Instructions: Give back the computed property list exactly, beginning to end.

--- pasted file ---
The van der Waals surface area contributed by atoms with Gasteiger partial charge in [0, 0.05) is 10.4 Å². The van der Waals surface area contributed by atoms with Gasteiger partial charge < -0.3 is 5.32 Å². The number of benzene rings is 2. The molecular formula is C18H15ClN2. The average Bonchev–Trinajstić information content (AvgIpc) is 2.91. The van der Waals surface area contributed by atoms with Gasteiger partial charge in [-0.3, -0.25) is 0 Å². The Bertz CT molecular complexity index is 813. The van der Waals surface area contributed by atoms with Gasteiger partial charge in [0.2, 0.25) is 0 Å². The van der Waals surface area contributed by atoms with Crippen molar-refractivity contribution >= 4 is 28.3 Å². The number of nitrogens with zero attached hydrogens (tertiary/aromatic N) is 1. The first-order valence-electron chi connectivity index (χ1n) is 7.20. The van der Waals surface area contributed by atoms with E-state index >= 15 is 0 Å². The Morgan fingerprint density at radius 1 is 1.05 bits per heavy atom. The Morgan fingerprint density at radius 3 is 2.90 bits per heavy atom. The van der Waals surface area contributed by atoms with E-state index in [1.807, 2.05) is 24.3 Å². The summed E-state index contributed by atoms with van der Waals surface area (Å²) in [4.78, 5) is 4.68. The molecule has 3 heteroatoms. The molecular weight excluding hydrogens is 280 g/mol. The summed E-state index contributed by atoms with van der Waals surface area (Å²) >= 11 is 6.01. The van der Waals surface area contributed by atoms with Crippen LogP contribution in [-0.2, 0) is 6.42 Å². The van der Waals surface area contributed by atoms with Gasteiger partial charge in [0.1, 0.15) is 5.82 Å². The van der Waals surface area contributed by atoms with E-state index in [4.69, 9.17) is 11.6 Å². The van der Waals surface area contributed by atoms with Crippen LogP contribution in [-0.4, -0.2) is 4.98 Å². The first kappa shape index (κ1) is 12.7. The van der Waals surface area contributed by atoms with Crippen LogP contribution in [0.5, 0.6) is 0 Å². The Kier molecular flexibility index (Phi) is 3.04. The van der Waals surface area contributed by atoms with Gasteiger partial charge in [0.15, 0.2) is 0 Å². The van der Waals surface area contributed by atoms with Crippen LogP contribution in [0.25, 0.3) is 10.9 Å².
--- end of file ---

The van der Waals surface area contributed by atoms with Gasteiger partial charge in [0, 0.05) is 10.4 Å². The van der Waals surface area contributed by atoms with Gasteiger partial charge < -0.3 is 5.32 Å². The number of benzene rings is 2. The molecular formula is C18H15ClN2. The average Bonchev–Trinajstić information content (AvgIpc) is 2.91. The van der Waals surface area contributed by atoms with Gasteiger partial charge in [-0.3, -0.25) is 0 Å². The Bertz CT molecular complexity index is 813. The van der Waals surface area contributed by atoms with Gasteiger partial charge in [0.2, 0.25) is 0 Å². The van der Waals surface area contributed by atoms with Crippen molar-refractivity contribution >= 4 is 28.3 Å². The number of nitrogens with zero attached hydrogens (tertiary/aromatic N) is 1. The first-order valence-electron chi connectivity index (χ1n) is 7.20. The van der Waals surface area contributed by atoms with E-state index >= 15 is 0 Å². The Morgan fingerprint density at radius 1 is 1.05 bits per heavy atom. The Morgan fingerprint density at radius 3 is 2.90 bits per heavy atom. The van der Waals surface area contributed by atoms with E-state index in [1.807, 2.05) is 24.3 Å². The summed E-state index contributed by atoms with van der Waals surface area (Å²) in [4.78, 5) is 4.68. The molecule has 3 heteroatoms. The molecular weight excluding hydrogens is 280 g/mol. The summed E-state index contributed by atoms with van der Waals surface area (Å²) >= 11 is 6.01. The van der Waals surface area contributed by atoms with Crippen LogP contribution in [-0.2, 0) is 6.42 Å². The van der Waals surface area contributed by atoms with Gasteiger partial charge in [0.1, 0.15) is 5.82 Å². The van der Waals surface area contributed by atoms with E-state index in [4.69, 9.17) is 11.6 Å². The van der Waals surface area contributed by atoms with Crippen LogP contribution in [-0.4, -0.2) is 4.98 Å². The first kappa shape index (κ1) is 12.7. The van der Waals surface area contributed by atoms with Crippen LogP contribution in [0.5, 0.6) is 0 Å². The Kier molecular flexibility index (Phi) is 3.04. The van der Waals surface area contributed by atoms with Gasteiger partial charge in [0.15, 0.2) is 0 Å². The van der Waals surface area contributed by atoms with Crippen LogP contribution in [0.25, 0.3) is 10.9 Å².